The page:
1.  A culture of accountability, transparency and good governance will form the foundation of all work to be performed in the municipality.
  2. All coalition members acknowledge the value of openness and will ensure the accessibility of information to residents of the municipality. 
  3. All coalition members shall be accessible and responsive to all residents of the municipality.
  4. All coalition members shall endeavour to eliminate corruption and maladministration within the municipality, including a non-negotiable commitment to the rule of law and constitutionalism.
  5. The separation of party and state will be strictly adhered to by all coalition members.
  6. All coalition members shall champion inclusion, redress, and reconciliation within the municipality.
  7. All parties shall endeavour to expand opportunities for all, and oppose any forms of racial, gender or other quotas.
  8. All parties shall uphold non-racialism.
  9. All parties shall avoid the politics of patronage, nepotism, or self-enrichment.
  10. All coalition members shall ensure the municipality is driven by the pursuit of excellence, this includes merit-based appointments and policymaking guided by evidence and the objectives set out in this agreement.
  11. No party to this agreement shall enter any other coalition which is inconsistent with this agreement.

With these principles locked in place, we are confident that we can avoid a repeat of the instability, flip-flopping and paralysis that often characterised the governments of the affected metros and ended up hampering service delivery. Importantly, we will also make public all our coalition agreements so that voters are brought along with us in the process. It is, after all, their votes that are being represented in these negotiations and agreements.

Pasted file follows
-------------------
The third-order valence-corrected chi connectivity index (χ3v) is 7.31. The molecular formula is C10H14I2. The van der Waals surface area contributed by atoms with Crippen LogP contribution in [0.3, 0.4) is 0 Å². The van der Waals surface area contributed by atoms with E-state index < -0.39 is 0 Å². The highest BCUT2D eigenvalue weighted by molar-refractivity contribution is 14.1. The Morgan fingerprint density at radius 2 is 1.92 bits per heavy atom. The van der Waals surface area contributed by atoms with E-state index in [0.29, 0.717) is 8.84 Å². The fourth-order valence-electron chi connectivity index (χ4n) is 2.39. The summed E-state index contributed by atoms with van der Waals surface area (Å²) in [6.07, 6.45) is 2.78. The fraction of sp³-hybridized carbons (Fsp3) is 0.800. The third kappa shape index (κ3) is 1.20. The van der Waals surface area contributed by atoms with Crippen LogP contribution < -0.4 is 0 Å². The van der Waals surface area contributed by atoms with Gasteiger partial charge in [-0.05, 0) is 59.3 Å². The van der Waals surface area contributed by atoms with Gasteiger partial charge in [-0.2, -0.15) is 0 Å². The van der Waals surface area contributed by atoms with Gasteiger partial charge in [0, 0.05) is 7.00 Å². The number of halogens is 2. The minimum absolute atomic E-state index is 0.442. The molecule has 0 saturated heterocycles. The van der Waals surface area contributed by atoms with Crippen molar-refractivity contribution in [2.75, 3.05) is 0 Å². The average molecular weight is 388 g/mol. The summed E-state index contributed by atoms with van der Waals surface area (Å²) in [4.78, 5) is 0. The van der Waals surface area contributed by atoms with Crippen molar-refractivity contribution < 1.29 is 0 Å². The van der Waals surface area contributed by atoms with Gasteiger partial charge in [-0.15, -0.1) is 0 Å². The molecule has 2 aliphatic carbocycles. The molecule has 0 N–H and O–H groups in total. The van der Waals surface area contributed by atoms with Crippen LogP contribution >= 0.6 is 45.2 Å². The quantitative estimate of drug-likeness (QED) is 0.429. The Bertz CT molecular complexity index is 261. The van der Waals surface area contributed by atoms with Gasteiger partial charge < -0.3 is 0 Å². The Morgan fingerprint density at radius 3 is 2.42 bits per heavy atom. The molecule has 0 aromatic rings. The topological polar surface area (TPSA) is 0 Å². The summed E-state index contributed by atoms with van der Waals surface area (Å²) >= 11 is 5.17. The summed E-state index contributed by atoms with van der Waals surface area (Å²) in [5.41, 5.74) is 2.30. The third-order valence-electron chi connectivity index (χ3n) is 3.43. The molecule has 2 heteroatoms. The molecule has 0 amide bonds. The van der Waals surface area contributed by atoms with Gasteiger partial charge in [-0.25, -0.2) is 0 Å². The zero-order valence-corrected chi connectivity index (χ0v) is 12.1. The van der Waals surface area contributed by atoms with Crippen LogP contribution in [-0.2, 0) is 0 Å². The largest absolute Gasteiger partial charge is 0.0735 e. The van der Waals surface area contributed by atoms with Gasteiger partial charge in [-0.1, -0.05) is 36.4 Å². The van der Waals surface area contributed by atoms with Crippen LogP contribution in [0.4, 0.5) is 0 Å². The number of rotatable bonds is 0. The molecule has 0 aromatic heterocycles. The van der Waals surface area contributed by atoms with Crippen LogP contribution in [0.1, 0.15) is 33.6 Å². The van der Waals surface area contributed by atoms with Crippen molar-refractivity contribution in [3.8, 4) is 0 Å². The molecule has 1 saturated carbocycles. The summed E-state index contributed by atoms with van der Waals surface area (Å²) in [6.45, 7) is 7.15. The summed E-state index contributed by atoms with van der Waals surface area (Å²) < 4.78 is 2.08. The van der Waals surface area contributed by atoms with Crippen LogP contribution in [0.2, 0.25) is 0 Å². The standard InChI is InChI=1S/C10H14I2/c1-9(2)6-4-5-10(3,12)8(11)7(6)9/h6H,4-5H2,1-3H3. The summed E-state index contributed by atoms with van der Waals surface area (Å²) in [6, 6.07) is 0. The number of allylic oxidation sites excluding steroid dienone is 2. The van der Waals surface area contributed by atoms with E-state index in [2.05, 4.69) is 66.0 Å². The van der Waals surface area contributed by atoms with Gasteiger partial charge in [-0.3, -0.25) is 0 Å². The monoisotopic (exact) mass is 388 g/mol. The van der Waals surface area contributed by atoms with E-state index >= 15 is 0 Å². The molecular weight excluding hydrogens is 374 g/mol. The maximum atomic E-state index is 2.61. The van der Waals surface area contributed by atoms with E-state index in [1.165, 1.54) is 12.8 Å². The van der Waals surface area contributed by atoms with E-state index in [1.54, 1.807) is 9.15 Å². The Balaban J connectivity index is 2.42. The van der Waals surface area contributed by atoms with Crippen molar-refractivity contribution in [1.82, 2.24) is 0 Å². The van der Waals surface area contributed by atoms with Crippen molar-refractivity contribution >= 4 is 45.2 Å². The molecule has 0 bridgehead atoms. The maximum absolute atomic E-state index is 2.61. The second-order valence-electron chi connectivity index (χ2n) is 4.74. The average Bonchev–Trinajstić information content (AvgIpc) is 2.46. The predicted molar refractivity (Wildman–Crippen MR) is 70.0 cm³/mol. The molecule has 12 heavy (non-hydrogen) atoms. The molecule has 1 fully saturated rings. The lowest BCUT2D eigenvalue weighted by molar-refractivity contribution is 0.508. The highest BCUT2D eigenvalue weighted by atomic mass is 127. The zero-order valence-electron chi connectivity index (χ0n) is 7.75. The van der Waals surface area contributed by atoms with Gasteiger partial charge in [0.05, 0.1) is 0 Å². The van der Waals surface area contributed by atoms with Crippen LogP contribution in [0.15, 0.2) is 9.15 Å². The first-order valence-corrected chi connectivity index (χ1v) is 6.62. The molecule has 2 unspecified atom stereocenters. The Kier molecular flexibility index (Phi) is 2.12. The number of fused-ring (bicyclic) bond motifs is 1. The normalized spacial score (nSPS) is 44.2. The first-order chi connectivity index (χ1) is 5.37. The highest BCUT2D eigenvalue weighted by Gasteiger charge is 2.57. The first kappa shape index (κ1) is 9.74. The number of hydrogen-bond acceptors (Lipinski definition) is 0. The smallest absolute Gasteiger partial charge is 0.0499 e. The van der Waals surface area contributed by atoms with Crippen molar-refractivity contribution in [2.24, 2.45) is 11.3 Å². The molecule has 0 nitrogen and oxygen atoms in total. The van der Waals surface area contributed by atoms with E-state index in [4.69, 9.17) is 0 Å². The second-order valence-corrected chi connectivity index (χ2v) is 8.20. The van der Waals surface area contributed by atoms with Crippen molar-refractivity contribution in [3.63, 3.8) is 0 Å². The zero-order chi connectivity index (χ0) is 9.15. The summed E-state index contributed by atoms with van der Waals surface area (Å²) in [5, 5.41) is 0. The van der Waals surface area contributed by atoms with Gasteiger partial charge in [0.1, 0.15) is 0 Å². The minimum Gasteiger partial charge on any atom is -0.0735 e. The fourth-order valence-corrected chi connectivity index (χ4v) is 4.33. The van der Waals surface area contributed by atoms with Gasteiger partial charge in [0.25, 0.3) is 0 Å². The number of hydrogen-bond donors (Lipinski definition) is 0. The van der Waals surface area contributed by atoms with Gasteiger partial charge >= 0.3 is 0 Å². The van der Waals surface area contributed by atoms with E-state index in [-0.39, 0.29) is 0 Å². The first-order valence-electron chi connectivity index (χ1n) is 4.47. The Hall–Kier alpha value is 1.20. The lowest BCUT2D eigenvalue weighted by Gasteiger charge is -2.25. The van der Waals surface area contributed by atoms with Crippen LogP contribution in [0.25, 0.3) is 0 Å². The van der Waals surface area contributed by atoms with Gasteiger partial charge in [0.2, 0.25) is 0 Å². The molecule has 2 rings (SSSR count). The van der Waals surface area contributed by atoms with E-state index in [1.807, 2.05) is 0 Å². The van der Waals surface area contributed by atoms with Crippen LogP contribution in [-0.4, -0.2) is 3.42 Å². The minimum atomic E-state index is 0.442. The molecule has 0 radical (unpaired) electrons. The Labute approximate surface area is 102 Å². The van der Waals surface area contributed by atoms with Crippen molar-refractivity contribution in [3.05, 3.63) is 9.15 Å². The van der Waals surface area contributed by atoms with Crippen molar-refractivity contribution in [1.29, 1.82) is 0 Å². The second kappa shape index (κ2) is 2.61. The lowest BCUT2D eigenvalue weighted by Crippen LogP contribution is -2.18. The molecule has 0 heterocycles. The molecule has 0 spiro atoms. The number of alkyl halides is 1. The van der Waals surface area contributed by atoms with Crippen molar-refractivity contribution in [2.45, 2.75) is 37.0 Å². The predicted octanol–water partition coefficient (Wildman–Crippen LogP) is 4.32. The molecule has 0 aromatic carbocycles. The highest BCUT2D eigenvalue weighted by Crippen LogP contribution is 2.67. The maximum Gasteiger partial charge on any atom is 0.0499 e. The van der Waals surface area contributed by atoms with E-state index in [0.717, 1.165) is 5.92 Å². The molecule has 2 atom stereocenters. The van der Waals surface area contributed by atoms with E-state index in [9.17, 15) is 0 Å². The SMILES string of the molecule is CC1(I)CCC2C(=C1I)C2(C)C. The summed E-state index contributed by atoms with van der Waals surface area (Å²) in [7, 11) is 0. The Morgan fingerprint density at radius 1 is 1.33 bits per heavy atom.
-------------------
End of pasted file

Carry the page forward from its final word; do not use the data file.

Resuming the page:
But an even more important message we received from voters is that, where we govern outright and govern well, people want more of the same. That is why municipalities such as Midvaal, Mossel Bay and Stellenbosch gave the DA such a strong mandate to continue our work there. And that is why Cape Town backed a DA mayor and a DA government for the fourth consecutive term, and the third outright term. When we dont have to fight the conflicting interests of uncooperative coalition partners, we get a lot more done, and voters appreciate this.

What we also learnt from this election is that our project of stabilisation and consolidation of the DA is very much on track. While many analysts choose to look only at how parties performed in these elections compared to the last local government election in 2016 – since campaign issues and factors such as voter turnout often differ from a national election – the DA has had a unique journey over this period that makes the 2019 figures particularly relevant. Because, following a disappointing showing in 2019, we chose then to reset our party, reconfirm our values and reconnect with voters. For this reason, that third datapoint of 2019 tells a critical story when it comes to support trends, and particularly when viewed against the other two big parties over the same period.

What these trends tell us – when you add 2019s results to the graph – is that two of the big three parties are heading down, while one hit its low in 2019 and is heading back up again. Of all the big parties with a truly national footprint, only the DA has shown growth since 2019. And this bodes very well for 2024 – for our party, but more importantly for our country – as the DA will form the core of a new majority that will unseat the ANC nationally.

We have also seen some very encouraging bounce back from by-election losses in recent years which, if you were to believe every analyst at the time, signified the supposed terminal decline of the DA. Equally encouraging has been our growth among peri-urban and rural black voters, where a sample of over 3000 voters showed our support doubling from 3.2% to 6.4% in this segment. And of course, there is our first ever outright win in KwaZulu-Natal, in the midlands municipality of uMngeni. We now intend to transform uMngeni into the best-run municipality in the province, just as we did with Kouga in the Eastern Cape and Midvaal in Gauteng.

While a superficial analysis might conclude merely that the DAs support dropped from 2016, a deeper look reveals that our party has indeed stopped its free-fall and is heading in the right direction again, and at a critical time for our country. Once we have finalised our coalition negotiations, all our attention will turn to the next national and provincial elections in two and a half yearstime.